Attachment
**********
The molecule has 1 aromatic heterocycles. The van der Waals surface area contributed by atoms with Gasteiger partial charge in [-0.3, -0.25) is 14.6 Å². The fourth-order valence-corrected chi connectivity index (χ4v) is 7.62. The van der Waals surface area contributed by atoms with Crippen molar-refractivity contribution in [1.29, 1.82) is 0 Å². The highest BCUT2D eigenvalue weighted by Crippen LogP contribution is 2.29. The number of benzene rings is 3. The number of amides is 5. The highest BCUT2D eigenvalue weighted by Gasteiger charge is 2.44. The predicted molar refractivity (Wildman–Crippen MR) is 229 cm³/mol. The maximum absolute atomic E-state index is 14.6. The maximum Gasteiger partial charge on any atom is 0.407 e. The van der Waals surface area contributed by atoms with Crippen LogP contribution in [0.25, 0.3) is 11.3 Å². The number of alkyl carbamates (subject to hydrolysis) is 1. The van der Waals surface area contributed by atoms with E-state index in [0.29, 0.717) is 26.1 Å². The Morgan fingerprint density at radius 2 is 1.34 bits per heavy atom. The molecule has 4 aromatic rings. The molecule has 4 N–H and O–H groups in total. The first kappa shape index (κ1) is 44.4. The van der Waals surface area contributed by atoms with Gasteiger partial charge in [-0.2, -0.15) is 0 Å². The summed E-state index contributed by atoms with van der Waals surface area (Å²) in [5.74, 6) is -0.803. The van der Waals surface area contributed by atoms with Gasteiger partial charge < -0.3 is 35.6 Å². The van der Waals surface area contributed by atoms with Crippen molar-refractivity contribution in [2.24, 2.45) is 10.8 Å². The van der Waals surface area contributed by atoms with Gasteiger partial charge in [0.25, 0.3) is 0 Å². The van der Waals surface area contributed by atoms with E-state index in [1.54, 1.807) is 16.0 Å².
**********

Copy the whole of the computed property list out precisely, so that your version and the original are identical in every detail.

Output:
The molecule has 1 aromatic heterocycles. The van der Waals surface area contributed by atoms with Gasteiger partial charge in [-0.3, -0.25) is 14.6 Å². The fourth-order valence-corrected chi connectivity index (χ4v) is 7.62. The van der Waals surface area contributed by atoms with Crippen molar-refractivity contribution in [1.29, 1.82) is 0 Å². The highest BCUT2D eigenvalue weighted by Crippen LogP contribution is 2.29. The number of benzene rings is 3. The number of amides is 5. The highest BCUT2D eigenvalue weighted by Gasteiger charge is 2.44. The predicted molar refractivity (Wildman–Crippen MR) is 229 cm³/mol. The maximum absolute atomic E-state index is 14.6. The maximum Gasteiger partial charge on any atom is 0.407 e. The van der Waals surface area contributed by atoms with Crippen LogP contribution in [0.25, 0.3) is 11.3 Å². The number of alkyl carbamates (subject to hydrolysis) is 1. The van der Waals surface area contributed by atoms with E-state index in [0.29, 0.717) is 26.1 Å². The Morgan fingerprint density at radius 2 is 1.34 bits per heavy atom. The molecule has 4 aromatic rings. The molecule has 4 N–H and O–H groups in total. The first kappa shape index (κ1) is 44.4. The van der Waals surface area contributed by atoms with Gasteiger partial charge in [-0.2, -0.15) is 0 Å². The summed E-state index contributed by atoms with van der Waals surface area (Å²) in [5.74, 6) is -0.803. The van der Waals surface area contributed by atoms with Gasteiger partial charge < -0.3 is 35.6 Å². The van der Waals surface area contributed by atoms with Crippen molar-refractivity contribution in [2.24, 2.45) is 10.8 Å². The van der Waals surface area contributed by atoms with Gasteiger partial charge in [0.25, 0.3) is 0 Å². The van der Waals surface area contributed by atoms with E-state index in [1.54, 1.807) is 16.0 Å².